Gay marriage advocates are becoming
increasingly frustrated with President Barack Obama.
Immediately following Wednesday's
ruling that struck down California's gay marriage ban, known as
Proposition 8, the White House issued a statement in support of the
“The president has spoken out in
opposition to Proposition 8 because it is divisive and
discriminatory. He will continue to promote equality for LGBT
But an unnamed White House aide told
POLITICO.com that the president does not support gay marriage, only
civil unions for gay and lesbian couples.
“He supports repealing the Defense of
Marriage Act [DOMA],” the aide added, referring to the law that
defines marriage as a heterosexual union for federal agencies.
The next day, White House adviser David
Axelrod appeared on MSNBC to reiterate the president's confusing
position on gay unions.
Axelrod said the president opposed
Proposition 8 because he felt it was “mean-spirited,” but
emphasized that he supports recognizing gay and lesbian couples with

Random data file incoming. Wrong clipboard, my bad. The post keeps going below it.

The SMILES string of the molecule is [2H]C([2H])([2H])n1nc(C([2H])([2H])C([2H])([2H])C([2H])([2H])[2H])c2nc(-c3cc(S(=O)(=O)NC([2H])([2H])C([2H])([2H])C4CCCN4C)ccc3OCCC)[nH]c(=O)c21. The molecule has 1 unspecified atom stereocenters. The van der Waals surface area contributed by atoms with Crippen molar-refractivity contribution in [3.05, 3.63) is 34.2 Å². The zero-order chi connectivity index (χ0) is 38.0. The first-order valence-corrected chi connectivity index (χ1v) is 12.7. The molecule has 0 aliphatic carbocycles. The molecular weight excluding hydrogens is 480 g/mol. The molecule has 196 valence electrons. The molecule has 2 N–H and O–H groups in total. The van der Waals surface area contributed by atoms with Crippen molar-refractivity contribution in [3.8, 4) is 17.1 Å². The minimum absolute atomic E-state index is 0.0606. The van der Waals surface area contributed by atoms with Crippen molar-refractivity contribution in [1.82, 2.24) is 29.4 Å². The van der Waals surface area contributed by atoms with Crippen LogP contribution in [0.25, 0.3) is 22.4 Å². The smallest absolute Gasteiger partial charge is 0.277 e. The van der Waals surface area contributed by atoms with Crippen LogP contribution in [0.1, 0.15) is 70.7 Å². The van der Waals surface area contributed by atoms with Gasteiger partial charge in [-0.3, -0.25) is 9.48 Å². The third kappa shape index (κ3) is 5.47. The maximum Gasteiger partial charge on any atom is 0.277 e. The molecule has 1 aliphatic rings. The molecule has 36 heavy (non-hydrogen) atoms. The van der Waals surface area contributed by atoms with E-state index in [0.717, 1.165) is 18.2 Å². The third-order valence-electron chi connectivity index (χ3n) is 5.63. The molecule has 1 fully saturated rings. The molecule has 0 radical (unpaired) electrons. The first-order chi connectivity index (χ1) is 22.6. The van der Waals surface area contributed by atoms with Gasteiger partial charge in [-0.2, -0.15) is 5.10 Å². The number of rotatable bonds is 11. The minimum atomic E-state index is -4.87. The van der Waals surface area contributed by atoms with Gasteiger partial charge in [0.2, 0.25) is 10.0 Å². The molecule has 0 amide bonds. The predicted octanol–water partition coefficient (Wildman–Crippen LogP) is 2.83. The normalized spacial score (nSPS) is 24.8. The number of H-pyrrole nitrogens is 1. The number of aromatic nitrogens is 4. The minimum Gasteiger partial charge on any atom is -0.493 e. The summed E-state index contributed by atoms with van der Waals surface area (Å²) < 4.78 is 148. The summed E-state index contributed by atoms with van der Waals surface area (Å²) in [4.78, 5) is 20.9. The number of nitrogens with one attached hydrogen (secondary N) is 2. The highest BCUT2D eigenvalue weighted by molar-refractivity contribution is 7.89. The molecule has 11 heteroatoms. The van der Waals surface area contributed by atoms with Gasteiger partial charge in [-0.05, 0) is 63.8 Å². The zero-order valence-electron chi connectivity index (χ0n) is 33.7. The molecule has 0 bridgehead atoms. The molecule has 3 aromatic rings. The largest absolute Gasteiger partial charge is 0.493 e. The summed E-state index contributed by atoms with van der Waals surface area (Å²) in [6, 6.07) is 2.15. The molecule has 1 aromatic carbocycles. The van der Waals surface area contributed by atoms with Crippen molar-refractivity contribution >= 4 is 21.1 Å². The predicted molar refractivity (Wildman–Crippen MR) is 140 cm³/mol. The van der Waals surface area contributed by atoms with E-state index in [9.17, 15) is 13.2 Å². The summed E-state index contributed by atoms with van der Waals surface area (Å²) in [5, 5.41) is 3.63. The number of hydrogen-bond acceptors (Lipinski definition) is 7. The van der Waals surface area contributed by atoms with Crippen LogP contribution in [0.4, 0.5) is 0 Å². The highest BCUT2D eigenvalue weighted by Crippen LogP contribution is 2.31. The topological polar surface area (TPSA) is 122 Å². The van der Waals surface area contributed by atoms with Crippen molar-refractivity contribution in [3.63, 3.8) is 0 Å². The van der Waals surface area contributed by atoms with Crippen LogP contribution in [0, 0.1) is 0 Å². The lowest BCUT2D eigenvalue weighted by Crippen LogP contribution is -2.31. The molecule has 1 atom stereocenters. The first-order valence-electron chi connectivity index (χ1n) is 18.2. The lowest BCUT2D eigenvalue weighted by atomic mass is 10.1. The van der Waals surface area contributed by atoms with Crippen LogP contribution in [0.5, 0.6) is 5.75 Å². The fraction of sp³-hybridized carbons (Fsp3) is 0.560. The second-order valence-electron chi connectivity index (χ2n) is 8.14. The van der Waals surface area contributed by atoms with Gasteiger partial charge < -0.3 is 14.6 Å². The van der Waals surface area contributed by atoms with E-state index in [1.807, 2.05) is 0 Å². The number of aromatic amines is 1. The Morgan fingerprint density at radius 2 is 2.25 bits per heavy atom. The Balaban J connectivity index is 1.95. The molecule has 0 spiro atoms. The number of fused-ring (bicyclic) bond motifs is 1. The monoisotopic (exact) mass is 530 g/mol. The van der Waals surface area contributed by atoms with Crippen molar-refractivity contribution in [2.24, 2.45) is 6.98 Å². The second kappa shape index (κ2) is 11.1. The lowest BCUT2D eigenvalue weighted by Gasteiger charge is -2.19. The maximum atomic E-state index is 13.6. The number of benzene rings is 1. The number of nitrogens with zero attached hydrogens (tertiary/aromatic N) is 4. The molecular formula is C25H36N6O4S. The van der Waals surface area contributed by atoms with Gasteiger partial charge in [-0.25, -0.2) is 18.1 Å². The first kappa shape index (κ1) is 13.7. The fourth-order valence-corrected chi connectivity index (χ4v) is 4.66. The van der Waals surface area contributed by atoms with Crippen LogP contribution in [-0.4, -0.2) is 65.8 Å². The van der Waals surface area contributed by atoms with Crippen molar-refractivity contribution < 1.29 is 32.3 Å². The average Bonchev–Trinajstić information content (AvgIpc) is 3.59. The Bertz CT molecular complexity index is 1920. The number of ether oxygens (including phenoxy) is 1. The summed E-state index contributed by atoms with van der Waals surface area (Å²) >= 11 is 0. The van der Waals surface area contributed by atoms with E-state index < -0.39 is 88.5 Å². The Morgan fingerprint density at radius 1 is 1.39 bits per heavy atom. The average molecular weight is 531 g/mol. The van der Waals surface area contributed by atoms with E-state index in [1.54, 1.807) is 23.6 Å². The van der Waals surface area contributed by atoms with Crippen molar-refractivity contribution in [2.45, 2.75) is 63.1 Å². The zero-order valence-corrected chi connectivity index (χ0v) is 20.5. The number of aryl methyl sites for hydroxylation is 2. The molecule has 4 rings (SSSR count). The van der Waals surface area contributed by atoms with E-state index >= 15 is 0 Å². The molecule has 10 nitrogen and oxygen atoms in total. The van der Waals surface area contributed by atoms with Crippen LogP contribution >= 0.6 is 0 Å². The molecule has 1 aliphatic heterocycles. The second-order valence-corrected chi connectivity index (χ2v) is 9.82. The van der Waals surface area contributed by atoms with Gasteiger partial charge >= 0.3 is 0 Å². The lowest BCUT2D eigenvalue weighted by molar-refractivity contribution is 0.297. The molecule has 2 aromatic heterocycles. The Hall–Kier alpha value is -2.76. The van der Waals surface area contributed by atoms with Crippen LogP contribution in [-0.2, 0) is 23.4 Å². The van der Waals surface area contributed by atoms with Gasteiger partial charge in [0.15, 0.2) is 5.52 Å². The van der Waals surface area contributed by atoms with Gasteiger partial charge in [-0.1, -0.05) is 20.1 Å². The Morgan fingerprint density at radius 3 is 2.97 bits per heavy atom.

civil unions, not marriage.
Venting on the Internet began soon
after Axelrod's appearance.
“Oh yes, I've seen you and your team
dancing on that [gay marriage] hotplate lately!” Tom
Foreman wrote from New Orleans in an open letter to the president
published Saturday on CNN's Anderson Cooper 360 blog.
“David Axelrod was sweating and stammering like one of those guys
who has been picked up on COPS when he was questioned about your
stance. I can't blame him because it looks like you either haven't
decided what you think, or are desperately trying to hide your
opinion on this one.”
“Sure there is a lot of political
risk in taking either stance. Everyone knows that. But what you are
doing just looks spineless, wishy-washy, and like any old
politician,” he added.
Writing at the Huffington Post,
Baram suggested Obama's stance mirrors those of prominent Democrats
that came before him, chiefly former president Bill Clinton.
Clinton, of course, signed DOMA into
law, but said in 2009 that he regretted it and gave his support for
On Thursday, gay
blogger John Aravosis began an online petition asking the president
to embrace full equality.
“You simply do not support equality
for gay and lesbian couples if you don't support letting them marry,”
the petition reads.
Whether genuine or political
calculation, Obama will be forced to explain himself in greater
detail as the case wends its way to the Supreme Court, landing
squarely in the middle of the 2012 presidential campaign.